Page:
From: TerryMoselat

Date: 19 July 2011 01:08:57 GMT+01:00

Subject: QUB/IAA Lectures, Dawn at Vesta, Final Shuttle, Aurora Trip

Hi all,

1. Michael West Lectures in Astronomy at QUB; First on 22 JULY.

   This summer will see the first in a series of public lectures at Queen's University, Belfast where the sky is not the limit. Everyone is invited to hear how astronomers discover monstrous black holes and dangerous asteroids, from international scientists who are leading the work.

   The Michael West Public Lectures in astronomy will be held each year to explain some of the latest and most exciting discoveries in the world of Astronomy. They are named after Dr. Michael West, who is supporting scientific research and public outreach in the Astrophysics Research Centre at Queens.

    Dr. Pedro Lacerda, the Michael West research Fellow in Astronomy, said

"A lot of people are interested in astronomy, which happens to be a major research topic at Queen's University Belfast. We want to give everyone the chance to learn about it from some of the best astronomers in the world."

    The first talk on "SuperMassive Black Holes" will be held on Friday 22nd July in the Department of Physics and Astronomy. It will be given by Professor Reinhard Genzel, Director of the Max-Planck Institute for Extraterrestrial Physics. Professor Genzel is an international expert on investigating black holes that weigh millions of times more than our Sun. In 2008 he won the prestigious Shaw Prize for establishing the existence of a huge Black Hole in the centre of our own Milky Way.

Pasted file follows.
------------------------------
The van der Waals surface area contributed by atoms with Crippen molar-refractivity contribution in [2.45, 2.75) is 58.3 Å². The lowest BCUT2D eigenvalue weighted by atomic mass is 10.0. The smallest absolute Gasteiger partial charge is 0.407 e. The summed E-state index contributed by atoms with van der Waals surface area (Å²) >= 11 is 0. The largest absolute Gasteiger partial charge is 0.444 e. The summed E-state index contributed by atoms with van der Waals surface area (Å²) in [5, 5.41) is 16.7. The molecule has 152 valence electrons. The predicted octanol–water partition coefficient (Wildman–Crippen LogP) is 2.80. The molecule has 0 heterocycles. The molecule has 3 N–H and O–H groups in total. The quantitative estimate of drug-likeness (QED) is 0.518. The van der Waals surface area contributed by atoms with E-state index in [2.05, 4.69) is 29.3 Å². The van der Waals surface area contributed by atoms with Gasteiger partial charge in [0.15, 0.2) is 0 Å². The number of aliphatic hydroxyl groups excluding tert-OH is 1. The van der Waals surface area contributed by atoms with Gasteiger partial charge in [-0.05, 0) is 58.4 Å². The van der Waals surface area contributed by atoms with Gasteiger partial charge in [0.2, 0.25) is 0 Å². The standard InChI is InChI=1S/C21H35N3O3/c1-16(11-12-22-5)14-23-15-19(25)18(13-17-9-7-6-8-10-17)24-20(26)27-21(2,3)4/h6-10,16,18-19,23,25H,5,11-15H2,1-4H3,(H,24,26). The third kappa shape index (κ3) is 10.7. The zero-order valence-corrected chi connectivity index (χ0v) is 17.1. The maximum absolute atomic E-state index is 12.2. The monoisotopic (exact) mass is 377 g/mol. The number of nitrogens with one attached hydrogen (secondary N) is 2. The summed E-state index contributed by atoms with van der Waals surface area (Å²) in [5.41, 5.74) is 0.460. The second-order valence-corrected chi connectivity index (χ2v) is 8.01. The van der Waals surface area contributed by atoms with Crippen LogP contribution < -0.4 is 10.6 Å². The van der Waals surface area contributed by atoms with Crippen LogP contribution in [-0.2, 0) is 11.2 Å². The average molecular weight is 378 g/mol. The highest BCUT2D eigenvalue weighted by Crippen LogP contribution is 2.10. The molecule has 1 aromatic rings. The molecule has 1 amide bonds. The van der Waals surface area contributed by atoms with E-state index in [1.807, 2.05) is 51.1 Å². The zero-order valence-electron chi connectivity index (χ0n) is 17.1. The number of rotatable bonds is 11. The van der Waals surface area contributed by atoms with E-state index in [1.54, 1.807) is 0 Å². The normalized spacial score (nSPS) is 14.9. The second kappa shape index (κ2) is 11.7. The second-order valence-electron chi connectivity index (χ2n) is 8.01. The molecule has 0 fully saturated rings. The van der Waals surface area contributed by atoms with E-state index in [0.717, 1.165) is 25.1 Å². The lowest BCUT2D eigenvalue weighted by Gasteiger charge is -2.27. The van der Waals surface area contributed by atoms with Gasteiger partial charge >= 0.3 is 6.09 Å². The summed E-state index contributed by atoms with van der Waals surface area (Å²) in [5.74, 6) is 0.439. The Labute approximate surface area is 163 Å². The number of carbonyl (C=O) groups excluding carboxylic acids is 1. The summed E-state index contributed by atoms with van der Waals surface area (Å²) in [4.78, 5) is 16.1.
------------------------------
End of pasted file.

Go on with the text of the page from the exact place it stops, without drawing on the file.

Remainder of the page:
(NB: the date was incorrectly given as 27 July in my Skydiary section in Stardust - sorry.)

    The second talk on "Killer Asteroids" will be given on Wednesday 3rd August by Dr. Robert Jedicke from the University of Hawaii. Dr. Jedicke is a renowned asteroid hunter, and is leading the search for dangerous asteroids with the new PanSTARRS1 telescope in Hawaii. "This telescope in one of a kind, and is allowing us to discover everything from nearby asteroids to exploding stars in the most distant galaxies" said Professor Stephen Smartt, director of the Astrophysics Research Centre at Queen's.

    Both talks will take place in the Larmor Lecture Theatre in the Department of Physics and Astronomy at Queen's. Attendance at the talks is free of charge, but seats must be booked either by phone at 028 9097 3202, or by visiting the website Series and registering there.

    These talks have been organised by the Astrophysics Research Centre at QUB, in association with the Irish Astronomical Association.

Prof Alan Fitzsimmons                               Tel: +44 (0) 2890-973124

Dept. of Physics & Astronomy        Fax: +44 (0) 2890-973110

Queen's University Belfast         e-mail: a.fitzsimmonsat

Belfast BT7 1NN                          WWW:




NASA's ion-propelled Dawn probe has now entered orbit around the main-belt asteroid Vesta where it will remain for a year, before moving on to study the largest of the asteroids (or if you prefer, the dwarf planet) Ceres.